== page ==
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Aurora Deputy Chief Paul O'Keefe withdraws as interim chief, announces retirement

He said he hopes removing his name from consideration will help the department move beyond what he calls "the negative depiction currently being broadcast."

AURORA, Colo. — The man who was supposed to take charge of the Aurora Police Department (APD) starting next week is withdrawing his name and retiring.

Deputy Chief Paul O'Keefe announced the news in an email to city administrators – he was supposed to become interim chief when Chief Nick Metz retires next week.

In the email, O'Keefe said he hopes removing his name from consideration will help the department move beyond what he calls "the negative depiction currently being broadcast."

The department has come under scrutiny over the case of officer Nate Meier.who was caught drunk, passed out behind the wheel of his patrol car last March.    

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O'Keefe was the first officer who responded that day, he said he smelled a faint odor of alcohol but did not conduct a sobriety test.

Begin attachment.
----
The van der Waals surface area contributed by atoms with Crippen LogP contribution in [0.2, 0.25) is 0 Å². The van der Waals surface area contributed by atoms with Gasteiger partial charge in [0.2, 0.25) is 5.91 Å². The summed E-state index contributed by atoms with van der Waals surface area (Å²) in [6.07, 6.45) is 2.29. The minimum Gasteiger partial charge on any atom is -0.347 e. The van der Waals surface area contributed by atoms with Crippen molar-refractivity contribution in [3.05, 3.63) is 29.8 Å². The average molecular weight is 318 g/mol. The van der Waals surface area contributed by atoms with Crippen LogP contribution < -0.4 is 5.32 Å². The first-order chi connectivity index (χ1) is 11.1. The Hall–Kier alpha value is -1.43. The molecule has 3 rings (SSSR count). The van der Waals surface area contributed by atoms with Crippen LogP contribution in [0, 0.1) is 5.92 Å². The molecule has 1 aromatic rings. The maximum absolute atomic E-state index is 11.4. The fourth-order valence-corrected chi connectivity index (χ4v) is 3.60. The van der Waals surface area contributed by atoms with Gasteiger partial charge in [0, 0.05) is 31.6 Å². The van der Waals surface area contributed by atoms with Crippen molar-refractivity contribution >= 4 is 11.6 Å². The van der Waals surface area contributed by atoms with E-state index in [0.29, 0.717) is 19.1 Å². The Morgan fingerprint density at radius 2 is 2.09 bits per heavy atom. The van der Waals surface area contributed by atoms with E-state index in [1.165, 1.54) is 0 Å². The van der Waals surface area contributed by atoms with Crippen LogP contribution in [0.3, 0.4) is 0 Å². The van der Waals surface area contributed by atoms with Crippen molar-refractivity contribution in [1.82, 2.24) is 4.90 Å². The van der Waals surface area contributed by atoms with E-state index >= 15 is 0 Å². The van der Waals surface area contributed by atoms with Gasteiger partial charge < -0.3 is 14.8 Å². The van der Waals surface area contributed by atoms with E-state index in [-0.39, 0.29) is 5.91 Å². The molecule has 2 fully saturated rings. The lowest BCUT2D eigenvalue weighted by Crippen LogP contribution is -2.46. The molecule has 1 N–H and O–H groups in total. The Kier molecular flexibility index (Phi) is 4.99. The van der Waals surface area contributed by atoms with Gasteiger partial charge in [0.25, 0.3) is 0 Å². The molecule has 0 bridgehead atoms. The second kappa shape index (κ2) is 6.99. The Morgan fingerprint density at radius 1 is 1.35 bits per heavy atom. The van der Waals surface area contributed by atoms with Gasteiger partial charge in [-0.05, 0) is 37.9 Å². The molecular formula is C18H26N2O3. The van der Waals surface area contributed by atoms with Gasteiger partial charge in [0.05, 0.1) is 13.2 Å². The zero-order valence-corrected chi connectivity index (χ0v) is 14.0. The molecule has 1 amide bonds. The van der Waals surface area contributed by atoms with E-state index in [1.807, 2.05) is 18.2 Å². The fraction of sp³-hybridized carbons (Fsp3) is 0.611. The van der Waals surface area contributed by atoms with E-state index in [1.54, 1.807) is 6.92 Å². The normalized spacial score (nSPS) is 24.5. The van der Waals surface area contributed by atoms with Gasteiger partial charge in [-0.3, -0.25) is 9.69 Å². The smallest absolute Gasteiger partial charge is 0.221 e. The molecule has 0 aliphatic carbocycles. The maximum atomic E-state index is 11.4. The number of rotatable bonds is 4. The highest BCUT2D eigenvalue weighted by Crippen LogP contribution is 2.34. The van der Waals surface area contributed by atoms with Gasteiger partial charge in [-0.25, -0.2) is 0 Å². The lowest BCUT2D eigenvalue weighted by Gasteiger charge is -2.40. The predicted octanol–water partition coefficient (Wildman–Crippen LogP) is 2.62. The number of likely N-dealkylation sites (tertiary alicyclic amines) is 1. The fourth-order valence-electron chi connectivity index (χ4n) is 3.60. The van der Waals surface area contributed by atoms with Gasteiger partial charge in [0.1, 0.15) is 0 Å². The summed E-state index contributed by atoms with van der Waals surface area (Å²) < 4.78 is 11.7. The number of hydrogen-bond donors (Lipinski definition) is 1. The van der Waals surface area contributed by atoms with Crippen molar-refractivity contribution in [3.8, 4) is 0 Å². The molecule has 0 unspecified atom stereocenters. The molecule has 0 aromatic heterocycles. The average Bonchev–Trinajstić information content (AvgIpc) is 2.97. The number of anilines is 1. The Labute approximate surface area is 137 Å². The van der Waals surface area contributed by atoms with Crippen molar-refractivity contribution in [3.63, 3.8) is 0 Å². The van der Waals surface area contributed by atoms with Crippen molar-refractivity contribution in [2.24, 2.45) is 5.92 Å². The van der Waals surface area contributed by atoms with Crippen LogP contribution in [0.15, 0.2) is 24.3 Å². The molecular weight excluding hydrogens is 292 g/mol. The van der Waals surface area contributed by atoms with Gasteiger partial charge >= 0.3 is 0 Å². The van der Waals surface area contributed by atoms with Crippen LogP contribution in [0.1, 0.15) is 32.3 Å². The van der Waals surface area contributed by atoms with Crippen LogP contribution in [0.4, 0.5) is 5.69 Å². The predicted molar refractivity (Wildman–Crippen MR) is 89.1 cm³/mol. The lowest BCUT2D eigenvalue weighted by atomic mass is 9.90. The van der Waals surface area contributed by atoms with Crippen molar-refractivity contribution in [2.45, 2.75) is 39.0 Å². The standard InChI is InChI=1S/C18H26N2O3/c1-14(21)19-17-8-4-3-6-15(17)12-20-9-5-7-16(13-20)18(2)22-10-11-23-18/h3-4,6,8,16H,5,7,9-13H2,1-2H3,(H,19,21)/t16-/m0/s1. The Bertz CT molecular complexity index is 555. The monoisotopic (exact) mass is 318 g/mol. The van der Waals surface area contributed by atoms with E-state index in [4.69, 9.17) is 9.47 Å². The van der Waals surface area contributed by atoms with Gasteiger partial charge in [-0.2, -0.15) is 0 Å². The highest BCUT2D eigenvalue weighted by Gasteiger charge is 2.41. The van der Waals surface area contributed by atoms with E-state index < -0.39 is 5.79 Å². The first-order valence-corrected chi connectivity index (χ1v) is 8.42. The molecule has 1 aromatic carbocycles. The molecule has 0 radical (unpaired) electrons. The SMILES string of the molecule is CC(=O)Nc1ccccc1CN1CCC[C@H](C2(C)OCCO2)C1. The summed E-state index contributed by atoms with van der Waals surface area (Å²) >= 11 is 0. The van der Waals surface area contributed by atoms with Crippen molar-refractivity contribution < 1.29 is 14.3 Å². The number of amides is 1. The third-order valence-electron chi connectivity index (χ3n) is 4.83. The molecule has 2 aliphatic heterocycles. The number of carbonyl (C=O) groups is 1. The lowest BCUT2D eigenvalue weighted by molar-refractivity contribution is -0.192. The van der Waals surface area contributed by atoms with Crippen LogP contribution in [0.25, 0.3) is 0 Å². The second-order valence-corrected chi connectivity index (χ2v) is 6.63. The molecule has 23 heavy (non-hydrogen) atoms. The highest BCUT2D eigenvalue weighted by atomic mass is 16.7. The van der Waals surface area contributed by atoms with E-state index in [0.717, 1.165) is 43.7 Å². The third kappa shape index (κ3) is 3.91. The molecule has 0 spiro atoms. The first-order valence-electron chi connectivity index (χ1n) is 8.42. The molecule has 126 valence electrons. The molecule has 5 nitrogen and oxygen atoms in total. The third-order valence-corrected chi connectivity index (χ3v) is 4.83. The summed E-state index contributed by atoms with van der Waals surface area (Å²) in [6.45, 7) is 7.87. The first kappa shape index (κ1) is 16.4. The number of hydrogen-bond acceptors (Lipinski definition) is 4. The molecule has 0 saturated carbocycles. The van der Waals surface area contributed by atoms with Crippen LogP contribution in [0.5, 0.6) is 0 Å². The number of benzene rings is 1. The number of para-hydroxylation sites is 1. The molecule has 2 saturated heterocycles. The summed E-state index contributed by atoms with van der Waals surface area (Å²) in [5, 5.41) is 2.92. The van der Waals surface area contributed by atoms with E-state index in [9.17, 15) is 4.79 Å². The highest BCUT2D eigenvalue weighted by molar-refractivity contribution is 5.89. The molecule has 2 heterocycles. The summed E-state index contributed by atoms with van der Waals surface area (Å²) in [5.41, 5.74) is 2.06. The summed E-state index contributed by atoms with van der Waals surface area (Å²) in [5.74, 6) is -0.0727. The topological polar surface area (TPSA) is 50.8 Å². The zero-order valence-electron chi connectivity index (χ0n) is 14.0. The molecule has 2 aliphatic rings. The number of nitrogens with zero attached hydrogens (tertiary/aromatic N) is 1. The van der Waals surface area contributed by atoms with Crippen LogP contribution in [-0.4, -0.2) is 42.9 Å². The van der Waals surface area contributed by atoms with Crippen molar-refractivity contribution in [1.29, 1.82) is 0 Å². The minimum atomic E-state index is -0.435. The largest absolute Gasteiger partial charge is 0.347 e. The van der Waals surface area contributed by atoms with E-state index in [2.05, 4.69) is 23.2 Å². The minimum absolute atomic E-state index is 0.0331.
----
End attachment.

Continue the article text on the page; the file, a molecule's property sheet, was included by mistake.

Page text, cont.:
In the documents, O'Keefe said Meier showed no other signs of impairment, but body camera footage shows otherwise. In one video, Meier is seen in the driver's seat of his green Ford Taurus with his eyes closed and his chin to his chest.  

Blood tests later showed Meier's blood-alcohol level was more than five times over the legal limit. Meier kept his job but was demoted.

O'Keefe said he will retire March 31, 2020 after 24 years of service. His full email statement reads: 

"Please accept this email as an official request to remove my name from consideration as the Interim Chief of Police. This request is not something that I make lightly; I have given great thought to this decision and believe, under the current circumstances, that it is in the best interest of the Police Department, to which I have committed over 24 years of dedicated service, and to the City of Aurora. It is my intention that by removing myself from this interim position, that the men and women of the Aurora Police Department will ultimately be able to move beyond the negative depiction currently being broadcast and be recognized for the exceptional professionals that they truly are.

I am also announcing my retirement from the Police Department effective March 31, 2020. I am willing to assist the Department in any way I can to transition matters over to the interim chief and command staff, and in support of the search for a new Chief of Police."

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